The future of human space exploration: toward cooperation or competition?
Adams, Priscilla M.
Moltz, James Clay
Bursch, Daniel W.
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Over the past 52 years, the world has progressed from the first man in space, to landing on the moon, to permanent human presence on manned space stations. Mankind is now poised to explore even farther. The purpose of this thesis is to analyze whether international cooperation or competition is more in the U.S. interest from the perspective of political, technological, and cost-effectiveness criteria for returning humans to the moon, Mars or an asteroid and establishing a permanent presence. The 1960s space race between the U.S. and USSR and current cooperation on the International Space Station will provide a historical basis for comparison. Countries with major space programs will be reviewed for possible partnerships in future space endeavors. This thesis concludes that the future and next steps for human spaceflight with international partners will need to begin as a coordinated and interdependent effort at the onset with the goal of habitation on the moon.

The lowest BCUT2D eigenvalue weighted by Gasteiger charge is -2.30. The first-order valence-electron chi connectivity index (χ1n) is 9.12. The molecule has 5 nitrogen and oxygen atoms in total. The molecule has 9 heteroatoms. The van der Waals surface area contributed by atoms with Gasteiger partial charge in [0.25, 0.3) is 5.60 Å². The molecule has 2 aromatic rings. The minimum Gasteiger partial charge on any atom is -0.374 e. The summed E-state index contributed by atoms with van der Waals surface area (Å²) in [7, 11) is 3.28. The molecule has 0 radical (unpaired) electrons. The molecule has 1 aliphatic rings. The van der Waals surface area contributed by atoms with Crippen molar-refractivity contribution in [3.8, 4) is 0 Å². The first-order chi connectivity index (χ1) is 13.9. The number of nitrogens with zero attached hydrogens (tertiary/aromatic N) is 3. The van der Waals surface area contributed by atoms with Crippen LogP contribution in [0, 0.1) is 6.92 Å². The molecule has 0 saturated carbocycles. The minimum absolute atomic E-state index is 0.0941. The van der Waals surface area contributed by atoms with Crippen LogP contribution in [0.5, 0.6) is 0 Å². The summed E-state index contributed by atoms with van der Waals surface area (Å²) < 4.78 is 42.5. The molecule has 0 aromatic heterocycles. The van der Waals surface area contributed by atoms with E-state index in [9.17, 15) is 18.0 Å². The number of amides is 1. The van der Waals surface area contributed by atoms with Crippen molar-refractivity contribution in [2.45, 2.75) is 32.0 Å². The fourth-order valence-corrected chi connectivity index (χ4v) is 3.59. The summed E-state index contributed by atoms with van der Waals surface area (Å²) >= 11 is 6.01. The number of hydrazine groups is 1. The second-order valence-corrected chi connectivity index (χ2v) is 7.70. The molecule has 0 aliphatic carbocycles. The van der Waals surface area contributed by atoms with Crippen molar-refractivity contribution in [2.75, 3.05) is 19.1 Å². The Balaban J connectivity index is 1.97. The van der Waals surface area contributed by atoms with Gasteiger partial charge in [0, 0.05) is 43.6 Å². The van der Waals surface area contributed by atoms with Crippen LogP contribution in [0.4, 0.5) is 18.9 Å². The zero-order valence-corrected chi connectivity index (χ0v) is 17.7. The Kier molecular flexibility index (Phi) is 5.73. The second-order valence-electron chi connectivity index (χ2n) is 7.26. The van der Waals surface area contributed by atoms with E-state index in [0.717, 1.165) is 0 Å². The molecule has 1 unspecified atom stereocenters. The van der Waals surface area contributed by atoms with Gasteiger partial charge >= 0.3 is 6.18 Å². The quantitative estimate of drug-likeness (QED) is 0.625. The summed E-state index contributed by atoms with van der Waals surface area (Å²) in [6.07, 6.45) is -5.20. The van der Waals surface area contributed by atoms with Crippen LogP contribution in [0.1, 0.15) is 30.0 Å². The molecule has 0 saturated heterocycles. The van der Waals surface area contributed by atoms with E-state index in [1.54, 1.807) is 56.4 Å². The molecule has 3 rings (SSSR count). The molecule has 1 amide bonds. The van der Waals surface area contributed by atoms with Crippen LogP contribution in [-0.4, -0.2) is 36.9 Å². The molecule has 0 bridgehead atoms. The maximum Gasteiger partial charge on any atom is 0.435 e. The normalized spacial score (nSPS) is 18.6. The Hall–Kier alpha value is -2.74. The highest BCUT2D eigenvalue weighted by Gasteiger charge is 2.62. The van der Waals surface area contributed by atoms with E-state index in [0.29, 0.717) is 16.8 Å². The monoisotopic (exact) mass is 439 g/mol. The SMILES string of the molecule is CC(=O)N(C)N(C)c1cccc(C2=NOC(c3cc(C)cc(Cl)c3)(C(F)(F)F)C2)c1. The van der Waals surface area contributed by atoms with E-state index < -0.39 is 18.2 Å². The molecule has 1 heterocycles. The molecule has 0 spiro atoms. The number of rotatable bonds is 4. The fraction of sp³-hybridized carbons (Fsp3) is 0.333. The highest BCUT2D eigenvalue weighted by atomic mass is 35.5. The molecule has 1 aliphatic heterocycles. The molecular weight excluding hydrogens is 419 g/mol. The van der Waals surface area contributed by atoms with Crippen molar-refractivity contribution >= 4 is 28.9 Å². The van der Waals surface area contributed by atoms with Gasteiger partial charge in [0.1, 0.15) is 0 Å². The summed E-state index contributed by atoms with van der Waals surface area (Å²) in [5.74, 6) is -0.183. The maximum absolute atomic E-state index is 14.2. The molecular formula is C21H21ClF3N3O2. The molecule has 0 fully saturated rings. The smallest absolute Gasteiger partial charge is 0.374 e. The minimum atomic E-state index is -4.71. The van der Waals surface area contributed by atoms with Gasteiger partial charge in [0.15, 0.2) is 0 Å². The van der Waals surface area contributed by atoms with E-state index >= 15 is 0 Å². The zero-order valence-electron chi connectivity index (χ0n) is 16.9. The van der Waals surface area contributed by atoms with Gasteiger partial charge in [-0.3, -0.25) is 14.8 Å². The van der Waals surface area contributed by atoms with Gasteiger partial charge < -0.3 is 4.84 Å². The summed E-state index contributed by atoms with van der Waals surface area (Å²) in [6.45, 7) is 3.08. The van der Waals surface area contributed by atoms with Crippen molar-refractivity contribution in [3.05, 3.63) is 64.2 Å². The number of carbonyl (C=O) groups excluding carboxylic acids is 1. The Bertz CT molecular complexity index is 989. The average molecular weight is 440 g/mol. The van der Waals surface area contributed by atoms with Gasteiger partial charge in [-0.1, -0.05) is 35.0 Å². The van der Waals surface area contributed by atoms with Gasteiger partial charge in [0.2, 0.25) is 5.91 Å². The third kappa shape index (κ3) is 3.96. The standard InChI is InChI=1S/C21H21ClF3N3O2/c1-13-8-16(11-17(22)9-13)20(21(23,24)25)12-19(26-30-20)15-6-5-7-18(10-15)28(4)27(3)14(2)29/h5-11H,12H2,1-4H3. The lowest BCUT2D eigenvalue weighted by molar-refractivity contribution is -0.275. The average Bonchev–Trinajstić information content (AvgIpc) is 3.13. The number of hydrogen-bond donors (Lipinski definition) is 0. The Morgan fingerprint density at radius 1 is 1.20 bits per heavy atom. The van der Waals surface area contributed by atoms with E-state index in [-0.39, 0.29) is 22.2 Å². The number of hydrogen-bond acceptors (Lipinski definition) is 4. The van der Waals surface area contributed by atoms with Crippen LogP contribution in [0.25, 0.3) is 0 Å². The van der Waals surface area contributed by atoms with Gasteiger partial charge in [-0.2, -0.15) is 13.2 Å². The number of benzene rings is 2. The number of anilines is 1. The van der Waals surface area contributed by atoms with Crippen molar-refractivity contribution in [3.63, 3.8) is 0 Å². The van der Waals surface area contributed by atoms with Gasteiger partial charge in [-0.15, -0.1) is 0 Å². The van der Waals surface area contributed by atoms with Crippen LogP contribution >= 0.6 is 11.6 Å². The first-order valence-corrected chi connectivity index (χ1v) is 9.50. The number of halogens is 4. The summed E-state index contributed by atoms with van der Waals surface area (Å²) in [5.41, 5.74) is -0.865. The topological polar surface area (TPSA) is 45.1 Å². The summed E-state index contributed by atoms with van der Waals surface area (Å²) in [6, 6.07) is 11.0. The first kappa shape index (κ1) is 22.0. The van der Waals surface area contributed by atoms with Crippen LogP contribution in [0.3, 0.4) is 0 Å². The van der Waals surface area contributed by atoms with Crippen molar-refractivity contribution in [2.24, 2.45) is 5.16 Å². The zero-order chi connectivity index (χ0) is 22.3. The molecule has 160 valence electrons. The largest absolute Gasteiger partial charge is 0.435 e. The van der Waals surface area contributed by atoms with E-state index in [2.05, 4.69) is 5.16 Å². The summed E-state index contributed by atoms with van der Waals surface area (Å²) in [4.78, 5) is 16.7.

RightsThis publication is a work of the U.S. Government as defined in Title 17, United States Code, Section 101. Copyright protection is not available for this work in the United States.
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